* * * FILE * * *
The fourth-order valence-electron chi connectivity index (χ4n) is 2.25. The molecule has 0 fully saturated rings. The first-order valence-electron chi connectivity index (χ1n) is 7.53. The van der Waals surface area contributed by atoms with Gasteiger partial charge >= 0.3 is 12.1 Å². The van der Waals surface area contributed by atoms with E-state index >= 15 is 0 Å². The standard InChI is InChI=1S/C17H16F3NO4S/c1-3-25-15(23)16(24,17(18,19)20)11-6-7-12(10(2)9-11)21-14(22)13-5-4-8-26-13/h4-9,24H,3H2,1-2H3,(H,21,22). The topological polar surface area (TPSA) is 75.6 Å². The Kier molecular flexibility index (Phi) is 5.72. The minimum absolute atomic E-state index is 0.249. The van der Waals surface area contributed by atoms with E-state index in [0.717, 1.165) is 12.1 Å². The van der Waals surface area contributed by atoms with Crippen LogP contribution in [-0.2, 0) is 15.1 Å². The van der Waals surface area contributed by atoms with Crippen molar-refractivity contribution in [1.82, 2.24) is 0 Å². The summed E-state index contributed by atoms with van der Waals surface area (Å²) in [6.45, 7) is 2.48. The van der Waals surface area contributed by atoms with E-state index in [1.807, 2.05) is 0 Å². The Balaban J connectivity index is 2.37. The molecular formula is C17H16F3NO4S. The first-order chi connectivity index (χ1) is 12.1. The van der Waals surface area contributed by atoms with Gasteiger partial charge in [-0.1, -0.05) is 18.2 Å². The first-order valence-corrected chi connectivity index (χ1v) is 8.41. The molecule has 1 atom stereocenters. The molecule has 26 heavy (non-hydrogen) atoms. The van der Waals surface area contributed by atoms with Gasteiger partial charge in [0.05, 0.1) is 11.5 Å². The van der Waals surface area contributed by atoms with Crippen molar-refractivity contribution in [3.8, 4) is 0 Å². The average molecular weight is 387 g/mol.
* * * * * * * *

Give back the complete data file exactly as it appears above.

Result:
The fourth-order valence-electron chi connectivity index (χ4n) is 2.25. The molecule has 0 fully saturated rings. The first-order valence-electron chi connectivity index (χ1n) is 7.53. The van der Waals surface area contributed by atoms with Gasteiger partial charge >= 0.3 is 12.1 Å². The van der Waals surface area contributed by atoms with E-state index >= 15 is 0 Å². The standard InChI is InChI=1S/C17H16F3NO4S/c1-3-25-15(23)16(24,17(18,19)20)11-6-7-12(10(2)9-11)21-14(22)13-5-4-8-26-13/h4-9,24H,3H2,1-2H3,(H,21,22). The topological polar surface area (TPSA) is 75.6 Å². The Kier molecular flexibility index (Phi) is 5.72. The minimum absolute atomic E-state index is 0.249. The van der Waals surface area contributed by atoms with E-state index in [0.717, 1.165) is 12.1 Å². The van der Waals surface area contributed by atoms with Crippen LogP contribution in [-0.2, 0) is 15.1 Å². The van der Waals surface area contributed by atoms with Crippen molar-refractivity contribution in [1.82, 2.24) is 0 Å². The summed E-state index contributed by atoms with van der Waals surface area (Å²) in [6.45, 7) is 2.48. The van der Waals surface area contributed by atoms with E-state index in [1.807, 2.05) is 0 Å². The Balaban J connectivity index is 2.37. The molecular formula is C17H16F3NO4S. The first-order chi connectivity index (χ1) is 12.1. The van der Waals surface area contributed by atoms with Gasteiger partial charge in [-0.1, -0.05) is 18.2 Å². The first-order valence-corrected chi connectivity index (χ1v) is 8.41. The molecule has 1 atom stereocenters. The molecule has 26 heavy (non-hydrogen) atoms. The van der Waals surface area contributed by atoms with Gasteiger partial charge in [0.05, 0.1) is 11.5 Å². The van der Waals surface area contributed by atoms with Crippen molar-refractivity contribution in [3.8, 4) is 0 Å². The average molecular weight is 387 g/mol.